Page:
Melanoma

From Cat
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Oral malignant melanoma, cat.
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Melanoma on medial canthus of eyelid margin in a cat
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Melanocytic hyperplasia
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Benign melanocytoma
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Malignant melanoma
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Malignant melanoma
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Malignant melanoma

Melanoma are a rare and highly metastatic skin disease of cats.

In cats, melanoma account for less than 1% of all feline oral neoplasms and approximately 0.5% of feline skin tumors[1]. The ocular and cutaneous forms are generally more common than melanoma of the oral cavity[2]. The most common cutaneous sites are eyes, mouth, dorsal head region, tail, distal extremities, and lumbar area[3]. The prognosis is generally poor because of recurrence and regional metastasis in up to half the cases[4]. In a study of 23 cats with non-ocular melanocytic tumours, approximately half were malignant[5].

A number of variants are known to occur:

  1. Melanocytic hyperplasia
  2. Melanocytoma - a benign tumor arising from melanocytes, e.g Iris melanocytoma
  3. Malignant melanoma - as in humans, highly metastatic and incurable[6] e.g. ocular melanoma[7]. Melanoma of the limbus, conjunctiva, and nictitating membrane have also been reported, although they are very rare[8][9].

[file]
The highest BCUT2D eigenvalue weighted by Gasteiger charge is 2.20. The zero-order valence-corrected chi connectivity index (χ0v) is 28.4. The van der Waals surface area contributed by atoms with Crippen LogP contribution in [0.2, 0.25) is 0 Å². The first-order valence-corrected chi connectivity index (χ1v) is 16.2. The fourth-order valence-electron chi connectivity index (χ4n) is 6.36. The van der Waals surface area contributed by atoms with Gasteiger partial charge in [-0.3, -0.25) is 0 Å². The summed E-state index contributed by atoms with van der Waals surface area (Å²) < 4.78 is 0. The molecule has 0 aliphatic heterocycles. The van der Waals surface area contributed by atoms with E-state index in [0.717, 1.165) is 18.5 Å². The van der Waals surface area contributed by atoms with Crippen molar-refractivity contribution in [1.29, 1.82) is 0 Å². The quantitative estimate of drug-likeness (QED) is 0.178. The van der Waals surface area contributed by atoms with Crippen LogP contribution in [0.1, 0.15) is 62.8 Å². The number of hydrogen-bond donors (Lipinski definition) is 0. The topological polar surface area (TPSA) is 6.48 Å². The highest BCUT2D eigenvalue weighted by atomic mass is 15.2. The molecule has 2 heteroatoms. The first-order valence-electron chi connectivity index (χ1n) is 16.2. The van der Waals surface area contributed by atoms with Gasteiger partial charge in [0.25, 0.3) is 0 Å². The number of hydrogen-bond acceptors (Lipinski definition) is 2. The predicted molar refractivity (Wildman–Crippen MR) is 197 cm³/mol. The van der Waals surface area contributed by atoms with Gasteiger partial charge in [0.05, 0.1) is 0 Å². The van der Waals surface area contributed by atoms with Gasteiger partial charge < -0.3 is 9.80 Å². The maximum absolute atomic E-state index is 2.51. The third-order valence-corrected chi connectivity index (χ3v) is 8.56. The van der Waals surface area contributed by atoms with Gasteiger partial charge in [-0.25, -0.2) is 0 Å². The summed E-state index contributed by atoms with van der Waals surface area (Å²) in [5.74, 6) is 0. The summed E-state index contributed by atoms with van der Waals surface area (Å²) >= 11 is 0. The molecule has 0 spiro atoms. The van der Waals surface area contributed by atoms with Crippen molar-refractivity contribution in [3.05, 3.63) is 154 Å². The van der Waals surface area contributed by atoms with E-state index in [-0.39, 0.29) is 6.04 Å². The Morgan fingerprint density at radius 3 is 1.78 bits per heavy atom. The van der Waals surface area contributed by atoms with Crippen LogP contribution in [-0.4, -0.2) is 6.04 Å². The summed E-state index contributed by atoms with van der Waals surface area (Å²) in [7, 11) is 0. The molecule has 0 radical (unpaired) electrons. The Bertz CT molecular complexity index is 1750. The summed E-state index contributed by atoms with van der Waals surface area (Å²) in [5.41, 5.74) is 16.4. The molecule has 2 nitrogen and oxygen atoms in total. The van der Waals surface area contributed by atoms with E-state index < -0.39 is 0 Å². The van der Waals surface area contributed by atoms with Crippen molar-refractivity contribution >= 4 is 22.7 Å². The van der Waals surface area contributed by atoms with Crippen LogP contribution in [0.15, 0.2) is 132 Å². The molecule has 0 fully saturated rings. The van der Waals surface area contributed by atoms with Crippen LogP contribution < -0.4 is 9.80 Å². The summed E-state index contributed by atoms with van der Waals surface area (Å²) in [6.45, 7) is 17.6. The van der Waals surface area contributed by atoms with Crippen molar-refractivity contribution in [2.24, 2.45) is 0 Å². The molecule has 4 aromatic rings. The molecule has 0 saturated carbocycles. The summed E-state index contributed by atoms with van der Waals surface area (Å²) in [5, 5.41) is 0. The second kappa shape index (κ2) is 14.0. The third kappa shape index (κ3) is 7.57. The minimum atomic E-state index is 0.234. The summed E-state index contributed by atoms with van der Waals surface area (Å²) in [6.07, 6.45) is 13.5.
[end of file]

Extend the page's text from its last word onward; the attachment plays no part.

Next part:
Other tumours can look clinically very similar to melanoma, particularly those arising from the skin. These include melanocytoma as well as pigmented lesions of the epidermis and adnexa, e.g., feline basal cell tumour and carcinomas, trichoblastoma, trichoepithelioma, pilomatricoma, sebaceous adenoma, and apocrine neoplasms. Ceruminous adenoma in the feline may be mistaken for multicentric melanoma of the pinna.

Melanocytic hyperplasia (lentigines) on the lips, eyelids, nose, and gingiva of orange, cream, and silver cats appear as pigmented macules at these sites. Hyperpigmented macular lesions clinically resembling melanoma may occur in the skin in dogs, primarily the abdomen and nipple.

Similarly, epidermal hamartomas (pigmented epidermal nevi, canine seborrheic keratosis), and dermal hemangioma and hemangiosarcoma can appear as pigmented cutaneous tumors.

References

  1. Kanai K, et al (2006) Excision of a feline limbal melanoma and use of nictitans cartilage to repair the resulting corneoscleral defect. Vet Ophthalmol 9(4):255-258
  2. Engle CG & Brodey RS (1967) A retrospective study of 395 feline neoplasms. J Am Anim Hosp Assoc 5:21–31
  3. Day MJ, Lucke VM (1995) Melanocytic neoplasia in the cat. J Small Anim Pract 36:207–213
  4. Goldschmidt MH, Liu S-S, Shofer FS (1993) Feline dermal melanoma: a retrospective study. In: Advances in Veterinary Dermatology, ed. Ihrke PJ, Mason IS, White SD, vol. 2. Pergamon Press, Oxford, pp:285–292
  5. Goldschmidt MH, Shofer FS (1992) Skin Tumors of the Dog and Cat. pp. 142–151. Butterworth Heinemann, Oxford, UK, 1992
  6. Day MJ, Lucke VM (1995) Melanocytic neoplasia in the cat. J Small Anim Pract 36:207–213
  7. Patnaik AK, Mooney S (1988) Feline melanoma: a comparative study of ocular, oral, and dermal neoplasms. Vet Pathol 25:105–112
  8. Betton A, et al (1999) Atypical limbal melanoma in a cat. J Vet Intern Med 13:379–381
  9. Roels S, Ducatelle R (1998) Malignant melanoma of the nictitating membrane in a cat (Felis vulgaris). J Comp Pathol 119:189–193